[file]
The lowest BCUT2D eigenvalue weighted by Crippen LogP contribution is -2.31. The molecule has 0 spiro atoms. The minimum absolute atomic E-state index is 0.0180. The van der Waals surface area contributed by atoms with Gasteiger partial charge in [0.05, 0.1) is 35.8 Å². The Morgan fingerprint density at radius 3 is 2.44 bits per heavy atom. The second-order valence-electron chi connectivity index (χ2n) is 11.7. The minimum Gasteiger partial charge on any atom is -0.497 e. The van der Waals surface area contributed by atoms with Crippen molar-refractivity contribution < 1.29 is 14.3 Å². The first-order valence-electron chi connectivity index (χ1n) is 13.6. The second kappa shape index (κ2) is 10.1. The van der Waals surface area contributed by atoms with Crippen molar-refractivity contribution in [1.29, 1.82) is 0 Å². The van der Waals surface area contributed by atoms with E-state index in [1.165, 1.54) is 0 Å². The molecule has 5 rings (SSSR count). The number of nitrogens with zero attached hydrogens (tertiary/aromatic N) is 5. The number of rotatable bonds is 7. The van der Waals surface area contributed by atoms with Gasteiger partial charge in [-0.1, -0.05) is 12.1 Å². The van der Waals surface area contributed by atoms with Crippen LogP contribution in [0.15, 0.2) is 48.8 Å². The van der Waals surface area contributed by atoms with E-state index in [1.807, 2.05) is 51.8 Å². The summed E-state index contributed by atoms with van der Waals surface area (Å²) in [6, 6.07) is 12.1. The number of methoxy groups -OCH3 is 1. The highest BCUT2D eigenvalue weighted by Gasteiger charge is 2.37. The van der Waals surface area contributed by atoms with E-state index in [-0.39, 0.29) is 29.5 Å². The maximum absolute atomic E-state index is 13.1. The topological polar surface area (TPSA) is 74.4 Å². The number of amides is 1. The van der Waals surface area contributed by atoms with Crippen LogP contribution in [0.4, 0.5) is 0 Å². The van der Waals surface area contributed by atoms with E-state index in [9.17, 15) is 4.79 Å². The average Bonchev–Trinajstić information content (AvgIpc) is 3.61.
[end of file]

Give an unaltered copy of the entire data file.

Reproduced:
The lowest BCUT2D eigenvalue weighted by Crippen LogP contribution is -2.31. The molecule has 0 spiro atoms. The minimum absolute atomic E-state index is 0.0180. The van der Waals surface area contributed by atoms with Gasteiger partial charge in [0.05, 0.1) is 35.8 Å². The Morgan fingerprint density at radius 3 is 2.44 bits per heavy atom. The second-order valence-electron chi connectivity index (χ2n) is 11.7. The minimum Gasteiger partial charge on any atom is -0.497 e. The van der Waals surface area contributed by atoms with Crippen molar-refractivity contribution < 1.29 is 14.3 Å². The first-order valence-electron chi connectivity index (χ1n) is 13.6. The second kappa shape index (κ2) is 10.1. The van der Waals surface area contributed by atoms with Crippen molar-refractivity contribution in [1.29, 1.82) is 0 Å². The van der Waals surface area contributed by atoms with E-state index in [1.165, 1.54) is 0 Å². The molecule has 5 rings (SSSR count). The number of nitrogens with zero attached hydrogens (tertiary/aromatic N) is 5. The number of rotatable bonds is 7. The van der Waals surface area contributed by atoms with Gasteiger partial charge in [-0.1, -0.05) is 12.1 Å². The van der Waals surface area contributed by atoms with Crippen LogP contribution in [0.15, 0.2) is 48.8 Å². The van der Waals surface area contributed by atoms with E-state index in [1.807, 2.05) is 51.8 Å². The summed E-state index contributed by atoms with van der Waals surface area (Å²) in [6, 6.07) is 12.1. The number of methoxy groups -OCH3 is 1. The highest BCUT2D eigenvalue weighted by Gasteiger charge is 2.37. The van der Waals surface area contributed by atoms with E-state index in [-0.39, 0.29) is 29.5 Å². The maximum absolute atomic E-state index is 13.1. The topological polar surface area (TPSA) is 74.4 Å². The number of amides is 1. The van der Waals surface area contributed by atoms with Crippen LogP contribution in [0.4, 0.5) is 0 Å². The van der Waals surface area contributed by atoms with E-state index in [9.17, 15) is 4.79 Å². The average Bonchev–Trinajstić information content (AvgIpc) is 3.61.